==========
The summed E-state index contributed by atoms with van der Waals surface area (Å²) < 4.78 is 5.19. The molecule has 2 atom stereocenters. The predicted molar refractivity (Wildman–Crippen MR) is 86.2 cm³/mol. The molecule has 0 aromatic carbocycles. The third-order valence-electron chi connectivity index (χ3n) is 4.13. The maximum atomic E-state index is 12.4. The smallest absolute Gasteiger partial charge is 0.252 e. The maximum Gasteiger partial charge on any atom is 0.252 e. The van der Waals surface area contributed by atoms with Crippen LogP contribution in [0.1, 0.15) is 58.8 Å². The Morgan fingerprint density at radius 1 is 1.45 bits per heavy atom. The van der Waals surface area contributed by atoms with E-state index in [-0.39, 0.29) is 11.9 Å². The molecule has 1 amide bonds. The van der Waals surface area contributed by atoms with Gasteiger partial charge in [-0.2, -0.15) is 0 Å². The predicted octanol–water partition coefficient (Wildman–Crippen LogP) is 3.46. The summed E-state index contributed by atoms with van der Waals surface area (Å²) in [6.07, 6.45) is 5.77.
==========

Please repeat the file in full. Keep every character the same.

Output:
The summed E-state index contributed by atoms with van der Waals surface area (Å²) < 4.78 is 5.19. The molecule has 2 atom stereocenters. The predicted molar refractivity (Wildman–Crippen MR) is 86.2 cm³/mol. The molecule has 0 aromatic carbocycles. The third-order valence-electron chi connectivity index (χ3n) is 4.13. The maximum atomic E-state index is 12.4. The smallest absolute Gasteiger partial charge is 0.252 e. The maximum Gasteiger partial charge on any atom is 0.252 e. The van der Waals surface area contributed by atoms with Crippen LogP contribution in [0.1, 0.15) is 58.8 Å². The Morgan fingerprint density at radius 1 is 1.45 bits per heavy atom. The van der Waals surface area contributed by atoms with E-state index in [-0.39, 0.29) is 11.9 Å². The molecule has 1 amide bonds. The van der Waals surface area contributed by atoms with Gasteiger partial charge in [-0.2, -0.15) is 0 Å². The predicted octanol–water partition coefficient (Wildman–Crippen LogP) is 3.46. The summed E-state index contributed by atoms with van der Waals surface area (Å²) in [6.07, 6.45) is 5.77.